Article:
Upon first meeting our three-year-old daughter Elaina, it would never occur to you she has juvenile arthritis. All you see is an active, imaginative, and determined three-year-old little girl that will not let anything stand in the way of keeping up with her six-year-old brother, Zach. Anything he does she wants to do too. She refuses to be left out of anything, stomping her foot and saying “me too! ME TOO!”
Our juvenile arthritis journey starts at Elaina’s two-year well-child visit in November of 2012 with a swollen right index finger. We thought it could be from her sucking on her fingers because we took her pacifier away. Then, a few months later, her right knee became so inflamed and swollen she limped and no longer wanted to walk. We continued to look for answers with Elaina’s pediatrician, running blood tests, physical exams, and x-rays to discover the root cause of the inflammation and pain she was experiencing. It pained my husband Dave and I to see our active little girl preferring to sit things out and watch because she was in pain.
In June 2013, we were connected with Gillette Children’s Specialty Healthcare to see a pediatric rheumatologist. Prior to our appointment, Dr. Richard Vehe and his team reviewed and evaluated Elaina’s case. As a parent, I was so appreciative this was conducted “off-line” without my having to bring Elaina into the office just to see if she needed to see a rheumatologist. It’s not always a pleasant adventure bringing a two-year-old to see the doctor.
Elaina’s first appointment at Gillette blew me away. As we all sat on the floor of the evaluation room, enjoying a tea party with Elaina and her doll, Dr. Vehe and Nurse Patty explained her diagnosis of persistent oligoarthritis and what this meant for our little girl going forward. It was a lot to take in. They answered all of our questions – and we had many after our online searches about juvenile arthritis. Just so you know, Dr. Google was wrong – kids do not grow out of juvenile arthritis. Dang it!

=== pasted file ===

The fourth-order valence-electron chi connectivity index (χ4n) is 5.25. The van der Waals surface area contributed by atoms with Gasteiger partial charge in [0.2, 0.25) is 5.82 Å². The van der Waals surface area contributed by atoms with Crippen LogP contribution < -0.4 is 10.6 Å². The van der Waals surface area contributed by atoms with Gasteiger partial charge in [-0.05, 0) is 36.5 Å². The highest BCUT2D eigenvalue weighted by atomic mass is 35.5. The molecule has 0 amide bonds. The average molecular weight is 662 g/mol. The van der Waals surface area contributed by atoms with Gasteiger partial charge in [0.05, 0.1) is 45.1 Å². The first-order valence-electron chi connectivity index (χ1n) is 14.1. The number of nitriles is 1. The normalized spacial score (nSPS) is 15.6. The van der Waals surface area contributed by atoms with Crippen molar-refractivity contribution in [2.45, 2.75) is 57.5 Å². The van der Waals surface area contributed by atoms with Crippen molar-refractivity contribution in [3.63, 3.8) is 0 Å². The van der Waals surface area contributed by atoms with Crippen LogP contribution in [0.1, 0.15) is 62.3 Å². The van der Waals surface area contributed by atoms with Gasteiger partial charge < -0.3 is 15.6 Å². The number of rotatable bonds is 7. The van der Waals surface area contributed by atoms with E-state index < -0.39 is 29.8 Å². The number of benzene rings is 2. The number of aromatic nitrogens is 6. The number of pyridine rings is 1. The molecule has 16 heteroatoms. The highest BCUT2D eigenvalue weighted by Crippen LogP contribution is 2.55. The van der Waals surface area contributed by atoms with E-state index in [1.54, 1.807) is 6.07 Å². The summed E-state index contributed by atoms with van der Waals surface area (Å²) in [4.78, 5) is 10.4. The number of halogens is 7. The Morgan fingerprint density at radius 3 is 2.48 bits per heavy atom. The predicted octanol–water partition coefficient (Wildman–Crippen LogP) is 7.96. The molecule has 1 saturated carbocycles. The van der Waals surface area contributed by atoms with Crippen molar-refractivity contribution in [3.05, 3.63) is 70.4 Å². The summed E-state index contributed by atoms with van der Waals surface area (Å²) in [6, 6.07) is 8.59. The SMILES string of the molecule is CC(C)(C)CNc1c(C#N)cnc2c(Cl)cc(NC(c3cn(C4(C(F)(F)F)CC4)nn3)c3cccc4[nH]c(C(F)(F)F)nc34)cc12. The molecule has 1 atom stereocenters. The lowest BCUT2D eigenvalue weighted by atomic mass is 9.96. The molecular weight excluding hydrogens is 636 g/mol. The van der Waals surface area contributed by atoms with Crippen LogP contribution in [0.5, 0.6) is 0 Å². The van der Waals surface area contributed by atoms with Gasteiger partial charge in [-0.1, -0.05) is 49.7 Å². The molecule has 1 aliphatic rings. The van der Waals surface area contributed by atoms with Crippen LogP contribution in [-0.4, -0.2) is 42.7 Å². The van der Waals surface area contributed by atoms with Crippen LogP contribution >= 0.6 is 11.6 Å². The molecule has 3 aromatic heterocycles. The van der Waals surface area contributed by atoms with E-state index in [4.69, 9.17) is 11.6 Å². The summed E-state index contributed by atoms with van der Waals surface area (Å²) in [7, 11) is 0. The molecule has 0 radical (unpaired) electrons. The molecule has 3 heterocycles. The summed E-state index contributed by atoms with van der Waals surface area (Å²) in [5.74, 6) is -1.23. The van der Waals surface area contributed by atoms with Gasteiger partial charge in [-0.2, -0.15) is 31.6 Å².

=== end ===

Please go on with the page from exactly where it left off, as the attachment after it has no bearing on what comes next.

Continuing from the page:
They explained juvenile arthritis is an autoimmune disease. Our daughter’s own immune system, the thing that is supposed to keep her healthy and safe from disease, is actually malfunctioning and mistaking her joints as the enemy and attacking them; leading to swollen, painful joints and Elaina saying with outstretched arms, “Mommy knee owie, carry me! UP!”
They walked us through the various treatment options to reduce the swelling in Elaina’s joints. Believe it or not, the treatment for juvenile arthritis can involve some pretty hard core medications. Some are the same ones used for chemotherapy (but in lower doses). Another common treatment is steroid injections directly into the affected joint(s). Together we worked out a treatment plan of approach for Elaina, and Dr. Vehe and his team connected us with valuable resources and support in the community so we knew we were not alone.
We are now eight months into our journey with Gillette; Elaina is relatively pain free and we are hopefully on the road to remission. It is very apparent to me that Dr. Vehe and his team truly care and get to know their patients and families. Our family walked in the Juvenile Arthritis March (JAM) on March 1, 2014 and we saw Nurse Patty – she knew who we were, and there were no charts or reminders to queue her. You need to remember that Dr. Vehe, Nurse Patty, and their team see kids from all over Minnesota as there are only pediatric rheumatologists in Minneapolis/St. Paul and Rochester.
For Nurse Patty to remember Elaina, my husband, and I and her excitement to meet Zach, outside of the clinic setting, warms my heart and tells me we are truly part of the Gillette family.